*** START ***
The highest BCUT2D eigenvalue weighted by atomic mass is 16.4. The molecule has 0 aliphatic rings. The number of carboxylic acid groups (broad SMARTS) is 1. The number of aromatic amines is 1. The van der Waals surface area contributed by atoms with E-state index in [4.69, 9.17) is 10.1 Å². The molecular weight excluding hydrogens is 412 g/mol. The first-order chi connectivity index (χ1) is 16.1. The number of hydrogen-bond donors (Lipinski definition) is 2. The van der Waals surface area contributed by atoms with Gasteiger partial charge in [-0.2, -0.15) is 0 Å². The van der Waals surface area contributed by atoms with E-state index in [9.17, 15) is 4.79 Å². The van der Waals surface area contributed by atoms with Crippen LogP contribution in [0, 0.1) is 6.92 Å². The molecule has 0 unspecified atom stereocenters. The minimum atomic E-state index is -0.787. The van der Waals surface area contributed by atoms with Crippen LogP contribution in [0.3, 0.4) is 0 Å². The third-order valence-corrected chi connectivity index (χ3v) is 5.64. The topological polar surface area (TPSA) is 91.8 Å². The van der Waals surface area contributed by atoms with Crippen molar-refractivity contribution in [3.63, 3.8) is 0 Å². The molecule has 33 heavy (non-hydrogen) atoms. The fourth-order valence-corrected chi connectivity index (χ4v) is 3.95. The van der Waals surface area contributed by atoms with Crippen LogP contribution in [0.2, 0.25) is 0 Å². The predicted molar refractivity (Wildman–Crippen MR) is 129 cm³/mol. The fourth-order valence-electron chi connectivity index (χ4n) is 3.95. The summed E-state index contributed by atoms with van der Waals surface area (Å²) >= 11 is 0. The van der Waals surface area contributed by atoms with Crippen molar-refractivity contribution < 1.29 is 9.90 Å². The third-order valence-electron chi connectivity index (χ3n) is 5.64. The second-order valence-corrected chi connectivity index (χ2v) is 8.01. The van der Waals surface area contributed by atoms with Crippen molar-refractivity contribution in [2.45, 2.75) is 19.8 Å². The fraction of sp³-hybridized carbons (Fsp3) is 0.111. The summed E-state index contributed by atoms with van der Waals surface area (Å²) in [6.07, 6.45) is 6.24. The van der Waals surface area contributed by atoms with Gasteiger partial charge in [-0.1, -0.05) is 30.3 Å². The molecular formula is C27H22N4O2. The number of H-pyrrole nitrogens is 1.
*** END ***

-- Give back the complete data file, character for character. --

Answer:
The highest BCUT2D eigenvalue weighted by atomic mass is 16.4. The molecule has 0 aliphatic rings. The number of carboxylic acid groups (broad SMARTS) is 1. The number of aromatic amines is 1. The van der Waals surface area contributed by atoms with E-state index in [4.69, 9.17) is 10.1 Å². The molecular weight excluding hydrogens is 412 g/mol. The first-order chi connectivity index (χ1) is 16.1. The number of hydrogen-bond donors (Lipinski definition) is 2. The van der Waals surface area contributed by atoms with Gasteiger partial charge in [-0.2, -0.15) is 0 Å². The van der Waals surface area contributed by atoms with E-state index in [9.17, 15) is 4.79 Å². The van der Waals surface area contributed by atoms with Crippen LogP contribution in [0, 0.1) is 6.92 Å². The molecule has 0 unspecified atom stereocenters. The minimum atomic E-state index is -0.787. The van der Waals surface area contributed by atoms with Crippen LogP contribution in [0.3, 0.4) is 0 Å². The third-order valence-corrected chi connectivity index (χ3v) is 5.64. The topological polar surface area (TPSA) is 91.8 Å². The van der Waals surface area contributed by atoms with Crippen molar-refractivity contribution in [3.63, 3.8) is 0 Å². The molecule has 33 heavy (non-hydrogen) atoms. The fourth-order valence-corrected chi connectivity index (χ4v) is 3.95. The van der Waals surface area contributed by atoms with Crippen LogP contribution in [0.2, 0.25) is 0 Å². The predicted molar refractivity (Wildman–Crippen MR) is 129 cm³/mol. The fourth-order valence-electron chi connectivity index (χ4n) is 3.95. The summed E-state index contributed by atoms with van der Waals surface area (Å²) >= 11 is 0. The van der Waals surface area contributed by atoms with Crippen molar-refractivity contribution < 1.29 is 9.90 Å². The third-order valence-electron chi connectivity index (χ3n) is 5.64. The second-order valence-corrected chi connectivity index (χ2v) is 8.01. The van der Waals surface area contributed by atoms with Crippen molar-refractivity contribution in [2.45, 2.75) is 19.8 Å². The fraction of sp³-hybridized carbons (Fsp3) is 0.111. The summed E-state index contributed by atoms with van der Waals surface area (Å²) in [6.07, 6.45) is 6.24. The van der Waals surface area contributed by atoms with Gasteiger partial charge in [-0.1, -0.05) is 30.3 Å². The molecular formula is C27H22N4O2. The number of H-pyrrole nitrogens is 1.